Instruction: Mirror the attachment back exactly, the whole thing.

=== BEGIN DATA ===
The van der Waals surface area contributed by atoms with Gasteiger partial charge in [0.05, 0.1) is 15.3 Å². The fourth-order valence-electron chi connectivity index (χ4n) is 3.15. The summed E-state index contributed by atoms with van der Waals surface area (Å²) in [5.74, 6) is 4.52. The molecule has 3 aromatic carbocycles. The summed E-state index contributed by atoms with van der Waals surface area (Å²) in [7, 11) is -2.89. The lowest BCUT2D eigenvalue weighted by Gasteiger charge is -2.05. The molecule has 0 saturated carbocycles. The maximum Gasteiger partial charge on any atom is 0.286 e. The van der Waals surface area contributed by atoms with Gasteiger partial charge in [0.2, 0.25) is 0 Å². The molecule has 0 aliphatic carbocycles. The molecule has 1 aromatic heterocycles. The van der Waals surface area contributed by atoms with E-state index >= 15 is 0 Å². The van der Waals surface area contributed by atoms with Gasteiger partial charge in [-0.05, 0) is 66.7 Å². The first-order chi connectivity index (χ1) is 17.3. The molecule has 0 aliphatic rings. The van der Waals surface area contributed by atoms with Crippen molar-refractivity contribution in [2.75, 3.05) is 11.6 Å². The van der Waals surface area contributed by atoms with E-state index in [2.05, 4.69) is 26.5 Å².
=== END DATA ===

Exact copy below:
The van der Waals surface area contributed by atoms with Gasteiger partial charge in [0.05, 0.1) is 15.3 Å². The fourth-order valence-electron chi connectivity index (χ4n) is 3.15. The summed E-state index contributed by atoms with van der Waals surface area (Å²) in [5.74, 6) is 4.52. The molecule has 3 aromatic carbocycles. The summed E-state index contributed by atoms with van der Waals surface area (Å²) in [7, 11) is -2.89. The lowest BCUT2D eigenvalue weighted by Gasteiger charge is -2.05. The molecule has 0 saturated carbocycles. The maximum Gasteiger partial charge on any atom is 0.286 e. The van der Waals surface area contributed by atoms with Gasteiger partial charge in [0.2, 0.25) is 0 Å². The molecule has 0 aliphatic carbocycles. The molecule has 1 aromatic heterocycles. The van der Waals surface area contributed by atoms with E-state index >= 15 is 0 Å². The van der Waals surface area contributed by atoms with Gasteiger partial charge in [-0.05, 0) is 66.7 Å². The first-order chi connectivity index (χ1) is 17.3. The molecule has 0 aliphatic rings. The van der Waals surface area contributed by atoms with Crippen molar-refractivity contribution in [2.75, 3.05) is 11.6 Å². The van der Waals surface area contributed by atoms with E-state index in [2.05, 4.69) is 26.5 Å².